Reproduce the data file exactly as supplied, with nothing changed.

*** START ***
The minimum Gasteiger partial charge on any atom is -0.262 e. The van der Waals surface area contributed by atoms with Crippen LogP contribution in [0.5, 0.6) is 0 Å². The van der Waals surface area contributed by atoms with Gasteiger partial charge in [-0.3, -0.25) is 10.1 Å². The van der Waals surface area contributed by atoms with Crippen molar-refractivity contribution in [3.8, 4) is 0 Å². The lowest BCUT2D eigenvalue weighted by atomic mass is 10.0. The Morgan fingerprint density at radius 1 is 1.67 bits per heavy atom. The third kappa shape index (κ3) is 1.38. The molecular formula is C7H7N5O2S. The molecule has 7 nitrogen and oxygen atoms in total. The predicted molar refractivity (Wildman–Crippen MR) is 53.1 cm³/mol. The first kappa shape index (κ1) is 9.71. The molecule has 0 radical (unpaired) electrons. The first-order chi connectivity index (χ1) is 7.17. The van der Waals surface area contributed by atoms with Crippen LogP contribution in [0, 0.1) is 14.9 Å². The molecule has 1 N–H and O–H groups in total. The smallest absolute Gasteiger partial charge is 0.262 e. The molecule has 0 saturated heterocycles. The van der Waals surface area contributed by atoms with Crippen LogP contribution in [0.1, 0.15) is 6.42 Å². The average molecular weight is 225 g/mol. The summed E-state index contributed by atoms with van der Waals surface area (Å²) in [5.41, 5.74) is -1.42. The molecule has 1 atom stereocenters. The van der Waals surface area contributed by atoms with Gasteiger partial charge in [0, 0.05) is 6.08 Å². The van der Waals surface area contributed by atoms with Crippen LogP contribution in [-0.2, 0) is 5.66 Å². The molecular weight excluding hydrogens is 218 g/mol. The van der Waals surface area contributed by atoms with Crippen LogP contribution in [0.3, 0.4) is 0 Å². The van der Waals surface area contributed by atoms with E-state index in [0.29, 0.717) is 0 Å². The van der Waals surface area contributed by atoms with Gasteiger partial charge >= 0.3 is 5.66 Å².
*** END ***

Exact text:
The minimum Gasteiger partial charge on any atom is -0.262 e. The van der Waals surface area contributed by atoms with Crippen LogP contribution in [0.5, 0.6) is 0 Å². The van der Waals surface area contributed by atoms with Gasteiger partial charge in [-0.3, -0.25) is 10.1 Å². The van der Waals surface area contributed by atoms with Crippen molar-refractivity contribution in [3.8, 4) is 0 Å². The lowest BCUT2D eigenvalue weighted by atomic mass is 10.0. The Morgan fingerprint density at radius 1 is 1.67 bits per heavy atom. The third kappa shape index (κ3) is 1.38. The molecular formula is C7H7N5O2S. The molecule has 7 nitrogen and oxygen atoms in total. The predicted molar refractivity (Wildman–Crippen MR) is 53.1 cm³/mol. The first kappa shape index (κ1) is 9.71. The molecule has 0 radical (unpaired) electrons. The first-order chi connectivity index (χ1) is 7.17. The van der Waals surface area contributed by atoms with Crippen LogP contribution in [0, 0.1) is 14.9 Å². The molecule has 1 N–H and O–H groups in total. The smallest absolute Gasteiger partial charge is 0.262 e. The molecule has 0 saturated heterocycles. The van der Waals surface area contributed by atoms with Crippen LogP contribution in [0.1, 0.15) is 6.42 Å². The average molecular weight is 225 g/mol. The summed E-state index contributed by atoms with van der Waals surface area (Å²) in [5.41, 5.74) is -1.42. The molecule has 1 atom stereocenters. The van der Waals surface area contributed by atoms with Gasteiger partial charge in [0, 0.05) is 6.08 Å². The van der Waals surface area contributed by atoms with Crippen LogP contribution in [-0.2, 0) is 5.66 Å². The molecular weight excluding hydrogens is 218 g/mol. The van der Waals surface area contributed by atoms with Crippen LogP contribution in [0.3, 0.4) is 0 Å². The van der Waals surface area contributed by atoms with E-state index in [0.29, 0.717) is 0 Å². The van der Waals surface area contributed by atoms with Gasteiger partial charge >= 0.3 is 5.66 Å².